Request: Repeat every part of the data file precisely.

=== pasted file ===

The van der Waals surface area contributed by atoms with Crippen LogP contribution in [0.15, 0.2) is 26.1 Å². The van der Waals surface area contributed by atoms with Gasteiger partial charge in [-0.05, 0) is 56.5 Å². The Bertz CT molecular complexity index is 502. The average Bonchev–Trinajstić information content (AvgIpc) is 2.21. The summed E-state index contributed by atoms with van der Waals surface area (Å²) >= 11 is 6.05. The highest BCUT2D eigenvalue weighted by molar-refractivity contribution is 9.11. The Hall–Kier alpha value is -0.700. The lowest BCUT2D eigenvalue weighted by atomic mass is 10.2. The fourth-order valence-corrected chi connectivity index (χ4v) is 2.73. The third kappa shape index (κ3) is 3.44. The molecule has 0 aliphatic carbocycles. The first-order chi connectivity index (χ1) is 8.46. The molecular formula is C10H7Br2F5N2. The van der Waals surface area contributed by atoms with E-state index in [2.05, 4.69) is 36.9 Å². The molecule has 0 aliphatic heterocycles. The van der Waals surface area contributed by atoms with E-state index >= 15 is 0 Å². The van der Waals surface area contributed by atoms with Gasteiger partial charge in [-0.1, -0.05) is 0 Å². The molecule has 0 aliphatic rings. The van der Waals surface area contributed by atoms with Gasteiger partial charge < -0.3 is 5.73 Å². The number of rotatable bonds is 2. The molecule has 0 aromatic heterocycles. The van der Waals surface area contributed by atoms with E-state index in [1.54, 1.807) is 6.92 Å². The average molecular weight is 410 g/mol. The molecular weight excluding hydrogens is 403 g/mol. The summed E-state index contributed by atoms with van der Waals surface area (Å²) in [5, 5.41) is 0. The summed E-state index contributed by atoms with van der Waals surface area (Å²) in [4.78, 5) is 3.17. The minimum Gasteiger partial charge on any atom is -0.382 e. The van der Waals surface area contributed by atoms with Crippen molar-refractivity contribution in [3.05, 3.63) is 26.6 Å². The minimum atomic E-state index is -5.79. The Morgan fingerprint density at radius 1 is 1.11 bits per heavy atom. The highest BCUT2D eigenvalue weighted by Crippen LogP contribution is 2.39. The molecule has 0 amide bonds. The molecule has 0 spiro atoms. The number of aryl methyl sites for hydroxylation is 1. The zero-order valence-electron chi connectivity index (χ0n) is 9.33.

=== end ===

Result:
The van der Waals surface area contributed by atoms with Crippen LogP contribution in [0.15, 0.2) is 26.1 Å². The van der Waals surface area contributed by atoms with Gasteiger partial charge in [-0.05, 0) is 56.5 Å². The Bertz CT molecular complexity index is 502. The average Bonchev–Trinajstić information content (AvgIpc) is 2.21. The summed E-state index contributed by atoms with van der Waals surface area (Å²) >= 11 is 6.05. The highest BCUT2D eigenvalue weighted by molar-refractivity contribution is 9.11. The Hall–Kier alpha value is -0.700. The lowest BCUT2D eigenvalue weighted by atomic mass is 10.2. The fourth-order valence-corrected chi connectivity index (χ4v) is 2.73. The third kappa shape index (κ3) is 3.44. The molecule has 0 aliphatic carbocycles. The first-order chi connectivity index (χ1) is 8.46. The molecular formula is C10H7Br2F5N2. The van der Waals surface area contributed by atoms with E-state index in [2.05, 4.69) is 36.9 Å². The molecule has 0 aliphatic heterocycles. The van der Waals surface area contributed by atoms with E-state index >= 15 is 0 Å². The van der Waals surface area contributed by atoms with Gasteiger partial charge in [-0.1, -0.05) is 0 Å². The molecule has 0 aliphatic rings. The van der Waals surface area contributed by atoms with Gasteiger partial charge < -0.3 is 5.73 Å². The number of rotatable bonds is 2. The molecule has 0 aromatic heterocycles. The van der Waals surface area contributed by atoms with E-state index in [1.54, 1.807) is 6.92 Å². The average molecular weight is 410 g/mol. The molecular weight excluding hydrogens is 403 g/mol. The summed E-state index contributed by atoms with van der Waals surface area (Å²) in [5, 5.41) is 0. The summed E-state index contributed by atoms with van der Waals surface area (Å²) in [4.78, 5) is 3.17. The minimum Gasteiger partial charge on any atom is -0.382 e. The van der Waals surface area contributed by atoms with Crippen molar-refractivity contribution in [3.05, 3.63) is 26.6 Å². The minimum atomic E-state index is -5.79. The Morgan fingerprint density at radius 1 is 1.11 bits per heavy atom. The highest BCUT2D eigenvalue weighted by Crippen LogP contribution is 2.39. The molecule has 0 amide bonds. The molecule has 0 spiro atoms. The number of aryl methyl sites for hydroxylation is 1. The zero-order valence-electron chi connectivity index (χ0n) is 9.33.